Book Review: Some Far Country by Partridge Boswell | Books | Seven Days | Vermont's Independent Voice

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Book Review: Some Far Country by Partridge Boswell 

Published April 24, 2013 at 7:11 a.m.


Woodstock poet Partridge Boswell’s debut collection is titled Some Far Country, which raises a question right from the start. Are these poems about a desire for distance, a longing to escape to “some far country” of the mind or geography? Or are they about being consigned to distance, banished?

Readers of Boswell’s precise, luminous poems will find both meanings in evidence, as well as every possible conception of distance. Even “Distances,” which appears about a third of the way through the book’s 51 poems, is only ostensibly about two college kids whose car runs out of gas at night in a remote Idaho town. In the second couplet, another voice sounding like the poet’s own begins commenting on the way the lines look on the page — “identically parallel as twin chromosomes” — which encourages the reader to step back and look, too. Each voice seems to carry on in alternating stanzas until, before the reader can quite realize it, they have blended into one.

It’s a bit like a musical resolution in words, and Boswell has been a regional leader in both realms. He has worked as director of the Lebanon Opera House in New Hampshire and as an organizer of Bookstock, the annual literary festival in Woodstock. Currently he’s a managing editor at Harbor Mountain Press in Brownsville, whose director, Peter Money, first encouraged Boswell to submit his collection for a new but significant poetry award, the Grolier Discovery Award. Some Far Country won.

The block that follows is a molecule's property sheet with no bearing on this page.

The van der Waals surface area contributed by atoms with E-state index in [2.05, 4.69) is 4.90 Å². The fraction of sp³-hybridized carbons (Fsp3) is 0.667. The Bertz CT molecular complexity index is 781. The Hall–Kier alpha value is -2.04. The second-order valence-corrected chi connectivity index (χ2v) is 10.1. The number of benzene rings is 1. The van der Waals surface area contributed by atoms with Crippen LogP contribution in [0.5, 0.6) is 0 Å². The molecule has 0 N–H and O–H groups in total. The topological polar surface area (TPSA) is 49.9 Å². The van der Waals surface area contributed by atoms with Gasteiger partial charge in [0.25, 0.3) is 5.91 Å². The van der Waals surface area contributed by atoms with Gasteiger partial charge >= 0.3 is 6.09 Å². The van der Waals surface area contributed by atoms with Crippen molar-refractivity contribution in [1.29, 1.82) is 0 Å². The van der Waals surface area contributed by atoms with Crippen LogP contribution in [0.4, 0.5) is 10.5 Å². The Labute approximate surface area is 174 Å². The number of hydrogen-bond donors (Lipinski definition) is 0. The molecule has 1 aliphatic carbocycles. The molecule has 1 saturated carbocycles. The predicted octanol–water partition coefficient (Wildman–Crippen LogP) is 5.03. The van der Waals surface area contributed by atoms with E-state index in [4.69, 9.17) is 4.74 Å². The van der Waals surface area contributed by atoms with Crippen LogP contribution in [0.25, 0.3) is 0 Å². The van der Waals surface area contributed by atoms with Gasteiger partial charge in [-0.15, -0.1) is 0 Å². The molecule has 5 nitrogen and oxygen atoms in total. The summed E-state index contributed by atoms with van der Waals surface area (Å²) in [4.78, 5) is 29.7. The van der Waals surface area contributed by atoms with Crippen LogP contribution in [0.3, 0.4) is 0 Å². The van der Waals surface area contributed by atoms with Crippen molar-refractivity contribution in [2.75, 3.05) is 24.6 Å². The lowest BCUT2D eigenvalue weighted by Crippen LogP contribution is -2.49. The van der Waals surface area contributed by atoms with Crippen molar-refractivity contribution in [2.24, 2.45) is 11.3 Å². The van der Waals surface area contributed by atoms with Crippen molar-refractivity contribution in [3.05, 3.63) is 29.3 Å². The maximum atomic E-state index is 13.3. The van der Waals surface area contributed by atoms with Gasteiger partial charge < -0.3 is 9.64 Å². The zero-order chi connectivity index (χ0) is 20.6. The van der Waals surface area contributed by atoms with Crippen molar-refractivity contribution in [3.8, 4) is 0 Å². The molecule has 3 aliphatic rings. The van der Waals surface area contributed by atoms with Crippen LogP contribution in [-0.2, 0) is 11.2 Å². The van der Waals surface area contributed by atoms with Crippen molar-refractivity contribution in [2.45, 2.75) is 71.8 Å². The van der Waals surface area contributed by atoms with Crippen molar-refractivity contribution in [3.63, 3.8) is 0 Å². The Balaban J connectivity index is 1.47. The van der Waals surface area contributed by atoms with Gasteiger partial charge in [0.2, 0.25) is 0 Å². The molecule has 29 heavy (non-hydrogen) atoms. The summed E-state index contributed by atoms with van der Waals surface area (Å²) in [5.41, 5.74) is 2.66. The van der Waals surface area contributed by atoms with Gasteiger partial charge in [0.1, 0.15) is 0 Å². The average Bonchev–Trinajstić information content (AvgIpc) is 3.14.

The award was inaugurated in 2011 by Ifeanyi Menkiti, a Nigerian poet who owns the Grolier Poetry Book Shop in Cambridge, Mass. — one of the country’s oldest and most revered — and the honor comes with publication by the bookstore’s own press. In his introduction, Menkiti writes that Boswell “bears witness to the understanding that the world is ultimately one.” At the same time, he notes the poet’s “landscape of ... emotional separation.”

This quiet contradiction plays out particularly when Boswell’s speakers and subjects travel to geographically distant countries, including the Central African Republic and Iraq. In “The Documentarists,” “young Americans” arrive in Sierra Leone to gather footage for a documentary about child soldiers. The moral horror of the story of one boy named Mohammed, who “saw his parents cut down with a violence / so indiscriminate their killer vanished / leaving only the weapon’s arc in air,” is complicated by the morally questionable way in which his narrative was obtained. “Above all fundamental to let woodsmoke cloud every motive for why [the Americans] had come,” Boswell writes.